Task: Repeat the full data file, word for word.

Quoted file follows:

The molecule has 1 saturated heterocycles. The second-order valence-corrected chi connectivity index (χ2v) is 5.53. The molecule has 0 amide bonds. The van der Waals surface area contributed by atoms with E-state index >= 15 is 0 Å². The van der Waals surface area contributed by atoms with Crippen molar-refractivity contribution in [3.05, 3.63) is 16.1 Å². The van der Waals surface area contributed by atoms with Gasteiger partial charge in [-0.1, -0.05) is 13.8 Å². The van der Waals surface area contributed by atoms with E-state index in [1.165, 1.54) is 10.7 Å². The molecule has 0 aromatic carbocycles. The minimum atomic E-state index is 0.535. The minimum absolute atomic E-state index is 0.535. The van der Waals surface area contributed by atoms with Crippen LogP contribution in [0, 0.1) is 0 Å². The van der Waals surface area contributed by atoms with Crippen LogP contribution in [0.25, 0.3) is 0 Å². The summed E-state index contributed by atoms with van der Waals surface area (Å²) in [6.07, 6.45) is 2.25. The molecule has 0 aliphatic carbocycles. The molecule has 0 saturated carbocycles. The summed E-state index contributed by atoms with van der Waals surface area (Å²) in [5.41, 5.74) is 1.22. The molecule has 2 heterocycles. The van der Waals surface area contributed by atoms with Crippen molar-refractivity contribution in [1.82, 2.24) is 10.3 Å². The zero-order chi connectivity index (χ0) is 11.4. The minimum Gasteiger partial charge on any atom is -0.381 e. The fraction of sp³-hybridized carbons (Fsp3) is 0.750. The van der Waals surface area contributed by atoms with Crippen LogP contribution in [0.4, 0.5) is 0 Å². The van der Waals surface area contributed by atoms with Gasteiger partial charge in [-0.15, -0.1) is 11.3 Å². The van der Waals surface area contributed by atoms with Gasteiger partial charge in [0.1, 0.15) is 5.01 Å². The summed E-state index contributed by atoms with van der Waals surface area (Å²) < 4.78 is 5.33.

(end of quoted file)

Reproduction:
The molecule has 1 saturated heterocycles. The second-order valence-corrected chi connectivity index (χ2v) is 5.53. The molecule has 0 amide bonds. The van der Waals surface area contributed by atoms with E-state index >= 15 is 0 Å². The van der Waals surface area contributed by atoms with Crippen molar-refractivity contribution in [3.05, 3.63) is 16.1 Å². The van der Waals surface area contributed by atoms with Gasteiger partial charge in [-0.1, -0.05) is 13.8 Å². The van der Waals surface area contributed by atoms with E-state index in [1.165, 1.54) is 10.7 Å². The molecule has 0 aromatic carbocycles. The minimum atomic E-state index is 0.535. The minimum absolute atomic E-state index is 0.535. The van der Waals surface area contributed by atoms with Crippen LogP contribution in [0, 0.1) is 0 Å². The van der Waals surface area contributed by atoms with Crippen LogP contribution in [0.25, 0.3) is 0 Å². The summed E-state index contributed by atoms with van der Waals surface area (Å²) in [6.07, 6.45) is 2.25. The molecule has 0 aliphatic carbocycles. The molecule has 0 saturated carbocycles. The summed E-state index contributed by atoms with van der Waals surface area (Å²) in [5.41, 5.74) is 1.22. The molecule has 2 heterocycles. The van der Waals surface area contributed by atoms with Crippen molar-refractivity contribution in [1.82, 2.24) is 10.3 Å². The zero-order chi connectivity index (χ0) is 11.4. The minimum Gasteiger partial charge on any atom is -0.381 e. The fraction of sp³-hybridized carbons (Fsp3) is 0.750. The van der Waals surface area contributed by atoms with Crippen LogP contribution in [0.4, 0.5) is 0 Å². The van der Waals surface area contributed by atoms with Gasteiger partial charge in [-0.15, -0.1) is 11.3 Å². The van der Waals surface area contributed by atoms with Gasteiger partial charge in [0.1, 0.15) is 5.01 Å². The summed E-state index contributed by atoms with van der Waals surface area (Å²) < 4.78 is 5.33.